Furnished Fluid is visualization that utilizes the air flow that we are practically unaware of in our daily lives. By applying fluid simulation technology — with seemingly no relation to daily life — to the objects overflowing in our surroundings, the complex and elaborate air flow and ecosystem that are invisible to the naked eye but present all around us are made apparent.
As a symbol of 20th century industrial design, miniatures of chairs are placed in front of three 4K displays. W. W. Stool (1990) by Philippe Starck, Robie House 1 (1908) by Frank Lloyd Wright, and the Big Easy (1991) by Ron Arad were selected in tribute to these great designers, as the works are unrivaled and magnificent in beauty.
Form data for the chairs were input initially into fluid dynamics software that was developed independently; it calculates the density and velocity of virtual space in real time at a speed of 45 frames per second. Then, it dynamically renders particles’ movements and colors. In the fluid simulation, it focused on the characteristic parts of the three chairs and calculated the behavior of the surrounding fluids on a two-dimensional scale. This process resembles the CT scanning of internal parts of the human body that are invisible to the naked eye. The aim is to slice the complex and turbulent forms surrounding the chairs flatly so that they can be understood intuitively.
We offer two visualization modes. Air mode describes the air flow surrounding the furniture by displaying fine particles against a white background. To derive various interpretations regarding air flow and stagnation generated by the chairs and furniture forms, values for fluid viscosity and time steps vary. Stellar mode expresses the microcosm of the current that the chairs generate by utilizing particles that radiate a blue light against a black background. In both modes, the particles are colored according to their velocity and the density of the field; they vividly illustrate the ecosystem of the current pattern.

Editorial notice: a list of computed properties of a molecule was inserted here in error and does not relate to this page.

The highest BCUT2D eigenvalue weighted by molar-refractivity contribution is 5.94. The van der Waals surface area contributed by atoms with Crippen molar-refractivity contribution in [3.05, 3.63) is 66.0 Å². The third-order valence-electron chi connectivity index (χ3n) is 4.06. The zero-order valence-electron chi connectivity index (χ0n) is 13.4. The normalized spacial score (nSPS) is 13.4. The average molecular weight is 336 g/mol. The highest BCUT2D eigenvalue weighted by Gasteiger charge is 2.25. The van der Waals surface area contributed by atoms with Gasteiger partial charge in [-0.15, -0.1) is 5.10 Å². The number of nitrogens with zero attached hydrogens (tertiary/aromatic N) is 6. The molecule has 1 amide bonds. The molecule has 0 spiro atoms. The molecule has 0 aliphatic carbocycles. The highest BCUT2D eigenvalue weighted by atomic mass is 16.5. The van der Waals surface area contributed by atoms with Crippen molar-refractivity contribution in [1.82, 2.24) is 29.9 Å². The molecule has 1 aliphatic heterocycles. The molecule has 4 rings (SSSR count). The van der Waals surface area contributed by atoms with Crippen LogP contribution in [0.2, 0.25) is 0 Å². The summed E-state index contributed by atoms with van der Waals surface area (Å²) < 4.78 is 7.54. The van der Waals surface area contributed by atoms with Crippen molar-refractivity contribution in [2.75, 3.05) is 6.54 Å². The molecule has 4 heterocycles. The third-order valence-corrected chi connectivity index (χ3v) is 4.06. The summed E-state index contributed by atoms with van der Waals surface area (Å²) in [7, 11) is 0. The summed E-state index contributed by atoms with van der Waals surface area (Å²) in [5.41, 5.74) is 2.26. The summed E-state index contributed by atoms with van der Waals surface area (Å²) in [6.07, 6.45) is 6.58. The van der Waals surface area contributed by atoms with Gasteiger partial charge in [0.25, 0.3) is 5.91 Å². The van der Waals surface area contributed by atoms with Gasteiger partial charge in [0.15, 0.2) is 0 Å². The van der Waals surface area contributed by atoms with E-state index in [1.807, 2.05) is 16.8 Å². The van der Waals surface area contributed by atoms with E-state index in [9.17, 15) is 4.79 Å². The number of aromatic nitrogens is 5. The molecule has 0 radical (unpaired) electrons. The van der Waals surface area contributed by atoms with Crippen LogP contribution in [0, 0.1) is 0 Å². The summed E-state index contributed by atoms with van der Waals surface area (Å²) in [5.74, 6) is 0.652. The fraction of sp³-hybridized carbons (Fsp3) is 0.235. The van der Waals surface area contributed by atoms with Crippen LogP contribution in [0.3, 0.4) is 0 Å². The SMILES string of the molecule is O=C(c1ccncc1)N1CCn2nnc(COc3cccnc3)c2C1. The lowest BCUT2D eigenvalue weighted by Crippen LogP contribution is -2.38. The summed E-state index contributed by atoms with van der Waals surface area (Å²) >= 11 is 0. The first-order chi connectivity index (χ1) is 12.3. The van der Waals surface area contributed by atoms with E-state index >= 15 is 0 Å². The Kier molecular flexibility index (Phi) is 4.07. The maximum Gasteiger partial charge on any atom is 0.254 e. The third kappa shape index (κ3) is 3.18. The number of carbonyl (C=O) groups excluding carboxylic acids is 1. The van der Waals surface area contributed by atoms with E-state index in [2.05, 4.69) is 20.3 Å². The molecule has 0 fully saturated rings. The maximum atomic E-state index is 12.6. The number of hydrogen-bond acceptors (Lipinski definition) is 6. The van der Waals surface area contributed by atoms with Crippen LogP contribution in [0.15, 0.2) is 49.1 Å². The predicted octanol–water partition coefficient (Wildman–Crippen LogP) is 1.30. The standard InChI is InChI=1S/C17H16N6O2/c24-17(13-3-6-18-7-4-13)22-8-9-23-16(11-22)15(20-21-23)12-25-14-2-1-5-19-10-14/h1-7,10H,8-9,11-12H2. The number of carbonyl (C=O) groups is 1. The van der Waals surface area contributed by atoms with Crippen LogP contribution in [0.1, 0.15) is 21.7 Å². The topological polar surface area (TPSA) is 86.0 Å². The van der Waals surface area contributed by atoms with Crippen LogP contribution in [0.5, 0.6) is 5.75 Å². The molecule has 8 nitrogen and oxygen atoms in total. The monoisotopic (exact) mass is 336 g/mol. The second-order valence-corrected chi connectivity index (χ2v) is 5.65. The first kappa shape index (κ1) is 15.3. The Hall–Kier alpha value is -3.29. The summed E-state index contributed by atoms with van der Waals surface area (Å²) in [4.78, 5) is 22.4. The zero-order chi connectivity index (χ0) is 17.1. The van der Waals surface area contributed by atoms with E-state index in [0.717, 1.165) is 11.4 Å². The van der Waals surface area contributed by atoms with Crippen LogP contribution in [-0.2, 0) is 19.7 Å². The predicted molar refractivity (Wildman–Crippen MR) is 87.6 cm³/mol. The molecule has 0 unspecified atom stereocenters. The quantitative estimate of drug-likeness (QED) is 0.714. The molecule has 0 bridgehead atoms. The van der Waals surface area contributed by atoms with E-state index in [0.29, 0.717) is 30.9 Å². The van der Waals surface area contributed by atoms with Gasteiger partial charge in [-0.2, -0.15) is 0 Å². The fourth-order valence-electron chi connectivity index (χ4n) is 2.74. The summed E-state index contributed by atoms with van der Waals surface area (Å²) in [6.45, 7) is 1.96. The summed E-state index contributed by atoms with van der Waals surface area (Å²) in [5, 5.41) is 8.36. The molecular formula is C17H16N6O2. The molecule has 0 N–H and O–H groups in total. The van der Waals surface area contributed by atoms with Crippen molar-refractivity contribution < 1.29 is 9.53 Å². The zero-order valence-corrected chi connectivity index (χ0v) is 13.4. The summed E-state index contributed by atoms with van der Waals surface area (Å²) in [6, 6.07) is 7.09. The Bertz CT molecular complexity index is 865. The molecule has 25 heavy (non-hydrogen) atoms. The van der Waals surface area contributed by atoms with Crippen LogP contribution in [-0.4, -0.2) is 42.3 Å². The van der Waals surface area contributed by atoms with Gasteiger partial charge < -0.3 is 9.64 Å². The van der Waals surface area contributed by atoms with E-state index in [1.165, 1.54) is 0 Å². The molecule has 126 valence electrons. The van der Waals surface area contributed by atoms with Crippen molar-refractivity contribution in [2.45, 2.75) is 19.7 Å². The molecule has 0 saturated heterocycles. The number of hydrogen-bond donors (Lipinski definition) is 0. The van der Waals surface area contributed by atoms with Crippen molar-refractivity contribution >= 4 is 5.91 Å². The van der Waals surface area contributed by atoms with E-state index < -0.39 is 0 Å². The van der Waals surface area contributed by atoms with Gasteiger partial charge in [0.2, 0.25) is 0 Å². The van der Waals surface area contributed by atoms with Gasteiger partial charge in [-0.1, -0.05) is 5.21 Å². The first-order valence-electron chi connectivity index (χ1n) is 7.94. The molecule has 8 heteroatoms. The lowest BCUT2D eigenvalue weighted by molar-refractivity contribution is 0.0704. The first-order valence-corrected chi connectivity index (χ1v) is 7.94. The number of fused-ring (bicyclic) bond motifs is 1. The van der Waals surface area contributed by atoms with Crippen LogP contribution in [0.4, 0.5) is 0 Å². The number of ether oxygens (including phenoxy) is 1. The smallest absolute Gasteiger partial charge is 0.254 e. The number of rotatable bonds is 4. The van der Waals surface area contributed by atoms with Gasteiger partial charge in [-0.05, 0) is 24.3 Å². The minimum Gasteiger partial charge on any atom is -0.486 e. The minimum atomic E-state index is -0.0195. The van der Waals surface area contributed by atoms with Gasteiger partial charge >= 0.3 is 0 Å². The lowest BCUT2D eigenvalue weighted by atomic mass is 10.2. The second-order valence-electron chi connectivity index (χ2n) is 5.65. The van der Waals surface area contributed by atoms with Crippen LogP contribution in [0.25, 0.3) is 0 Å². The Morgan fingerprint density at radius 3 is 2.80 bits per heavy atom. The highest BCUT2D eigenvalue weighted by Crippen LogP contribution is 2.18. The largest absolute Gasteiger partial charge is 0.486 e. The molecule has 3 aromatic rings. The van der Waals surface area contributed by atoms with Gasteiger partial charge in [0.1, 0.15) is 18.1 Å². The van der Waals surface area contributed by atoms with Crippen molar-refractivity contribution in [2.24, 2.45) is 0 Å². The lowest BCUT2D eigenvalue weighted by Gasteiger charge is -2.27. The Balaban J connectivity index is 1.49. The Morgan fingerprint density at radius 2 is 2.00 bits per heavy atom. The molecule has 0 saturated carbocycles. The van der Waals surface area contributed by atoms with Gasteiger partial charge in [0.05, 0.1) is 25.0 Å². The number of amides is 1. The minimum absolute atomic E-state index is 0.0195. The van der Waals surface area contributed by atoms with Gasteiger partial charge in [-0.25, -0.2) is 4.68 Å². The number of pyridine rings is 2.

This installation, which integrates design miniatures and real-time images, enables us to use the power of science to make visible the appealing and valuable aspects of industrial design that have been invisible up to the present time. As the beholder observes the constantly changing image of fluids, he/she begins to catch the details of a chair that have always existed but which could not be perceived by the senses. At the same time, the beholder perceives the vivid features of the chair’s form, such as its curve, lattice work, and surface, which are also communicated with vibrancy in the current’s pattern within the surrounding space.
This work is an attempt to search for common ground from the aspects of physicality and sculptured forms in industrial design and computerized, data-driven sculptures.
Artist : AKIRA WAKITA
Excerpt Movie Direction : KOHEI TSUJI
Commissioned by AnyTokyo 2014 with the support of Sony and Vitra & Artek.